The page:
“In other words, Tesla’s money machine will almost certainly need to raise more this year due to the Model 3’s problems — but those same problems undermine the pitch for selling more equity or debt.”
“This is happening against a backdrop of rising interest rates. Tesla’s debt has jumped in recent years, especially after it took on SolarCity Corp.’s obligations. Interest expense more than doubled in 2017 and reached the astounding level of one-third of gross profit in the final quarter of 2017:”
“At the same time, Tesla is moving closer to a maturity wall, with $3.7 billion of bonds and credit lines needing refinancing by the end of 2020.”
“Some $1.7 billion of that consists of three convertible bonds falling due between this coming November and the next one. Almost half of it — inherited from SolarCity — is hopelessly out of the money, with conversion prices starting at $560 (Tesla closed Thursday at $309 and change). The rest of it, a $920 million convertible due next March, sports a conversion price of just under $360; still underwater but within sight of the surface.”
“Converting that last one to equity would dilute Tesla’s free float by 2%. But that could be more palatable than the alternative of replacing it with a straight bond.”
“As of now, those three bonds pay a weighted-average coupon of just over 1%, or about $18 million a year. All else equal, assuming they were all refinanced at spreads similar to where Tesla’s 2025 bonds trade now, but factoring in the forecast increase in Treasury yields, that would jump to 7%, or $120 million. Putting that in context, Tesla’s entire interest expense last year was $471 million.”
“A rebound in the stock price would take much of this pain away, of course.”
“Today, established carmakers flaunt their ability to manufacture all kinds of models, from hatchbacks to sport utility vehicles, on a single production line. Their challenge is to revamp these operations to produce electric vehicles in high volumes, reinforcing barriers to entry in an industry under siege from technology companies and start-ups.”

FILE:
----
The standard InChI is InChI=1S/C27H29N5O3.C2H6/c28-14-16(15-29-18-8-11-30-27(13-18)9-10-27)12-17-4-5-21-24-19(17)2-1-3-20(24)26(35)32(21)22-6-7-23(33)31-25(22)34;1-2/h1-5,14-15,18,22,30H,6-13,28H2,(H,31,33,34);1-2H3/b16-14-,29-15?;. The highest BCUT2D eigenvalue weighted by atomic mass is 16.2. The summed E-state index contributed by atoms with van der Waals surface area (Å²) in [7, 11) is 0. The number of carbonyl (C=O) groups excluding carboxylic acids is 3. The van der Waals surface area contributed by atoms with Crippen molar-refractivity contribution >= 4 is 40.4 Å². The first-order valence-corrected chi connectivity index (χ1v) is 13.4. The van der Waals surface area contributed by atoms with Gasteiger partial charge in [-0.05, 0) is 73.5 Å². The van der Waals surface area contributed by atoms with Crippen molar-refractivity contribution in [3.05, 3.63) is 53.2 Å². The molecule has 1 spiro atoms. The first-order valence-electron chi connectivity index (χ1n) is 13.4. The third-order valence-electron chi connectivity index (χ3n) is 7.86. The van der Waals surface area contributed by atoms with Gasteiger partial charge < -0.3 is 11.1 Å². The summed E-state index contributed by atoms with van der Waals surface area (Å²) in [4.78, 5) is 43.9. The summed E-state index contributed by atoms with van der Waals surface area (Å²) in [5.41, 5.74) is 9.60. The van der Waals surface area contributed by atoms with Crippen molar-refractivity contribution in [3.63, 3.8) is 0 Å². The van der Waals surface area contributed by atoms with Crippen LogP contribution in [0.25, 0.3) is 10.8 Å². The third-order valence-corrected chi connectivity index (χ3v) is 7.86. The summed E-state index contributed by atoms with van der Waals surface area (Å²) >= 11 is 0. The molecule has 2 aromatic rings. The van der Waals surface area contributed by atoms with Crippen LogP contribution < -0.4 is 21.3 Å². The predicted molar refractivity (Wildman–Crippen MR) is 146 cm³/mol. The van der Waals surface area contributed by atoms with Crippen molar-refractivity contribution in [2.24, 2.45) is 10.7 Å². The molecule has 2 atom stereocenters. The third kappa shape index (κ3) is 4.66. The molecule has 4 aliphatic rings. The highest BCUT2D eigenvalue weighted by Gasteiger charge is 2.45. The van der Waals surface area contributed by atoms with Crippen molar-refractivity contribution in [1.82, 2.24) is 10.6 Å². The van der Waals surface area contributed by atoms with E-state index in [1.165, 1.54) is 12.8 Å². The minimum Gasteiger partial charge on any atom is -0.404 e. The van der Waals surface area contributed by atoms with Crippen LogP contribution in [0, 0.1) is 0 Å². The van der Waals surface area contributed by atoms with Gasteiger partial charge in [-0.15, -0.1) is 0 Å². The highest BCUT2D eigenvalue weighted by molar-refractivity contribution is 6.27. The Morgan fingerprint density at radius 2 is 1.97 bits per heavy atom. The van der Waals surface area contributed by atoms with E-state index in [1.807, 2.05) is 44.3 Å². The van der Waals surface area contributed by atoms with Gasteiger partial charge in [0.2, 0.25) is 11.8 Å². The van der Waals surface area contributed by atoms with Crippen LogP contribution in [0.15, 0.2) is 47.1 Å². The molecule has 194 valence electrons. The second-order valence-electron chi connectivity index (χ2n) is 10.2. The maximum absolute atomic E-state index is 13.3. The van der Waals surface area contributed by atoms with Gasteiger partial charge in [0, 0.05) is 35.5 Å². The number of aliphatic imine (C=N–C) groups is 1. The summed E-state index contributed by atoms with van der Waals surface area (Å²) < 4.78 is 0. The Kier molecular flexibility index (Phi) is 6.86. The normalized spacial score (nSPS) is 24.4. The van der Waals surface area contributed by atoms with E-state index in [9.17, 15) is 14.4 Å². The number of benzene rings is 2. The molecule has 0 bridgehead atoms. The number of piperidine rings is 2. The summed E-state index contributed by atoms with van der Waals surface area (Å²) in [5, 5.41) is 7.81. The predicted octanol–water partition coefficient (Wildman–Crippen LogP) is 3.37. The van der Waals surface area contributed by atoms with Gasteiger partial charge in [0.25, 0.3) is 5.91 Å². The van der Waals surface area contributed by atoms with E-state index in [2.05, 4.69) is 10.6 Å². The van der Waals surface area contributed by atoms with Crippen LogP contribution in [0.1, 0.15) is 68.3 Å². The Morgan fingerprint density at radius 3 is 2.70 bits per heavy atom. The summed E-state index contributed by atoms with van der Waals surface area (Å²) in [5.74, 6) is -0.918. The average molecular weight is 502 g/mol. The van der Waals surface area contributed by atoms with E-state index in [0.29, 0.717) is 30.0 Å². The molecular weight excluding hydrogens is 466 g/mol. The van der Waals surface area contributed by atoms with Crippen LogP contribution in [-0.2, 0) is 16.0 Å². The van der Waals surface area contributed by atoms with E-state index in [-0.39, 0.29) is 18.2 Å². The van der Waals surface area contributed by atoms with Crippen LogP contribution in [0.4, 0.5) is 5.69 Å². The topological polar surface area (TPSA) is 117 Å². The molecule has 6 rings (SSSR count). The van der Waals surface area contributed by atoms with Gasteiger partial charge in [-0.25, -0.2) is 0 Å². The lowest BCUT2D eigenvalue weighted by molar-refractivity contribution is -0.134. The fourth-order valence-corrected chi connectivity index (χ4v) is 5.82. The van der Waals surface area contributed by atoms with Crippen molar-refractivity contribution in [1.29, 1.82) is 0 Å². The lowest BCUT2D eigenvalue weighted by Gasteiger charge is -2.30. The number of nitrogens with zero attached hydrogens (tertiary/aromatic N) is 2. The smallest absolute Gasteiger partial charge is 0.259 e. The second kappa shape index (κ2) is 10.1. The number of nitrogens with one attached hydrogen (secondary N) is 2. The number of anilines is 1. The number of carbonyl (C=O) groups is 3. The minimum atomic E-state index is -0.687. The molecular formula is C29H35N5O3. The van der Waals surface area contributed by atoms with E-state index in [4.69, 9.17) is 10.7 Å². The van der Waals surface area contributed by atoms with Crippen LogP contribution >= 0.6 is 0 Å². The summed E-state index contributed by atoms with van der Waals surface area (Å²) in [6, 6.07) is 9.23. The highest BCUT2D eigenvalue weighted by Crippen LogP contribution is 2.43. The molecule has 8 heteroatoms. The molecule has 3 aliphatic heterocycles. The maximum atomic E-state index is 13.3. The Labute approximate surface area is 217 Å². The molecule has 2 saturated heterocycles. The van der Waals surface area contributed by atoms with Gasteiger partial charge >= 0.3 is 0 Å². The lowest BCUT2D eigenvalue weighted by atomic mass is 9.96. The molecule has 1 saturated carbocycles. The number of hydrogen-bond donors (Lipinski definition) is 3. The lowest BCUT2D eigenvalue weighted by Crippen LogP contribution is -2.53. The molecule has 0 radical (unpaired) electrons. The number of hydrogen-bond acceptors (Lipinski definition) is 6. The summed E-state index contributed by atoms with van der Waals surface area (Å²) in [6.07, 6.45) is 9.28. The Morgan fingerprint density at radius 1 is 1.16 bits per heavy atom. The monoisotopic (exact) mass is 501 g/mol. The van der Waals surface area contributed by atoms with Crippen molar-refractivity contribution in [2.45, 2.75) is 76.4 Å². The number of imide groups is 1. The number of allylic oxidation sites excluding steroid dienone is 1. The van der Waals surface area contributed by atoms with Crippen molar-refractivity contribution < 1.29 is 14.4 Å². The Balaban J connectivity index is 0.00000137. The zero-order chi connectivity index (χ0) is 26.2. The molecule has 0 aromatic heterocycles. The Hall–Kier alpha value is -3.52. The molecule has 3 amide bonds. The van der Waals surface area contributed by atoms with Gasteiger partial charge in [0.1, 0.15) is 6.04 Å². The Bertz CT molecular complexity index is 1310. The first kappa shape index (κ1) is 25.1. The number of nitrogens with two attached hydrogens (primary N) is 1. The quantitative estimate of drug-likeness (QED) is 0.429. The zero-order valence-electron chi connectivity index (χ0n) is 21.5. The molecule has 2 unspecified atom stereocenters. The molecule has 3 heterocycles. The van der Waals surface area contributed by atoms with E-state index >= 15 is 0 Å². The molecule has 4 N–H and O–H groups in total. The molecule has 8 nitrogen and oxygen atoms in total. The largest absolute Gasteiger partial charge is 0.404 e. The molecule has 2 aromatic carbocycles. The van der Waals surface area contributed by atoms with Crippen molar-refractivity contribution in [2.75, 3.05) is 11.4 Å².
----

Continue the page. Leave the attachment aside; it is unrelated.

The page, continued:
“Instead of coming out with an array of unprofitable electric cars today, the incumbents are putting the bulk of resources into production facilities that will mass-produce models from 2020, once battery costs fall and economies of scale kick in. Analysts suggest this approach leaves the impression the incumbents are lagging far behind Tesla. But once the game actually starts, say experts, the carmakers will be in a strong position to dominate the market.”
“’None of the traditional car manufacturers will have problems scaling up electric vehicle production,’ says Klaus Stricker, co-head of the global automotive practice at Bain & Company. ‘That’s exactly what they do best’.”
“Yet if the stock market is any guide, investors are more skeptical. Valuations of the big carmakers are among the most depressed on the S&P 500, Germany’s DAX and Japan’s Nikkei indices, according to Bernstein. Yet Tesla is valued like its products are set to dominate the car market the way Apple conquered mobile phones.”
“Tesla’s market value of $55bn is about $2.3bn more than GM’s, though for every car it built last year the latter group produced 100.”
“Tesla’s production troubles are a reminder that in automotive history, it is how to build cars, rather than the merits of any particular model, that is key to success. After Ford displaced craft production with mass assembly in 1908, it was overtaken by GM in the 1920s with ‘flexible mass production’ that could produce an array of models, from entry-level to luxury brands, and respond to customer preferences. In the 1980s, both companies were disrupted by Honda and Toyota’s methods of lean production. The Japanese groups outsourced a majority of tasks previously considered critical. With parts arriving ‘just in time’ on the assembly line, they largely did away with inventories.”
“The success of German manufacturers, whose volumes more than trebled from 4m units in 1990 to 15m last year, was largely based on ‘platform sharing’ that let multiple models use the same design underpinnings. VW Group, the world’s largest carmaker, uses common building blocks under ‘the Lego principle’ to share engines, transmissions and components across its 12 brands.”
“These progressive changes were all based on superior methods of producing cars, forcing rivals to adapt or die. ‘Efficiency was always the cornerstone of success in the automotive industry,’ says Oliver Zipse, head of production at BMW. ‘As soon as you were not able to produce in a particular cost frame, you were out of the market’.”